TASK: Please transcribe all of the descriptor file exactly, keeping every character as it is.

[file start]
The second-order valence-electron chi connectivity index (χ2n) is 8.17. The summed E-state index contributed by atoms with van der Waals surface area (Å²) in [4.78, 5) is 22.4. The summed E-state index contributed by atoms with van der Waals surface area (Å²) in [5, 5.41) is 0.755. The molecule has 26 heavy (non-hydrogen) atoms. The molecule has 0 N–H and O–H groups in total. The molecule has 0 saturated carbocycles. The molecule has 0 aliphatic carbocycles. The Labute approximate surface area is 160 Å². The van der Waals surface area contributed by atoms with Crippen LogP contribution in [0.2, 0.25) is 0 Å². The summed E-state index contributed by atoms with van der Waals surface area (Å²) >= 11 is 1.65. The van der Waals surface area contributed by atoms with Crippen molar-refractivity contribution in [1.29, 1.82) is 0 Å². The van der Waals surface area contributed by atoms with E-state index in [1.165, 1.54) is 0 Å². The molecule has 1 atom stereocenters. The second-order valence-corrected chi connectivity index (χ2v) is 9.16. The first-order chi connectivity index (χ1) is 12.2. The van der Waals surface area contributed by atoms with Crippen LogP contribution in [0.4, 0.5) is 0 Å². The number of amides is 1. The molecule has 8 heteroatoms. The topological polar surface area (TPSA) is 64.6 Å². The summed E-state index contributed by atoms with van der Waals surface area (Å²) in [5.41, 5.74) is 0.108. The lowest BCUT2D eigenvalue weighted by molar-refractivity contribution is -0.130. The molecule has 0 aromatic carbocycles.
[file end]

The second-order valence-electron chi connectivity index (χ2n) is 8.17. The summed E-state index contributed by atoms with van der Waals surface area (Å²) in [4.78, 5) is 22.4. The summed E-state index contributed by atoms with van der Waals surface area (Å²) in [5, 5.41) is 0.755. The molecule has 26 heavy (non-hydrogen) atoms. The molecule has 0 N–H and O–H groups in total. The molecule has 0 saturated carbocycles. The molecule has 0 aliphatic carbocycles. The Labute approximate surface area is 160 Å². The van der Waals surface area contributed by atoms with Crippen LogP contribution in [0.2, 0.25) is 0 Å². The summed E-state index contributed by atoms with van der Waals surface area (Å²) >= 11 is 1.65. The van der Waals surface area contributed by atoms with Crippen molar-refractivity contribution in [1.29, 1.82) is 0 Å². The van der Waals surface area contributed by atoms with E-state index in [1.165, 1.54) is 0 Å². The molecule has 1 atom stereocenters. The second-order valence-corrected chi connectivity index (χ2v) is 9.16. The first-order chi connectivity index (χ1) is 12.2. The van der Waals surface area contributed by atoms with Crippen LogP contribution in [0.4, 0.5) is 0 Å². The number of amides is 1. The molecule has 8 heteroatoms. The topological polar surface area (TPSA) is 64.6 Å². The summed E-state index contributed by atoms with van der Waals surface area (Å²) in [5.41, 5.74) is 0.108. The lowest BCUT2D eigenvalue weighted by molar-refractivity contribution is -0.130. The molecule has 0 aromatic carbocycles.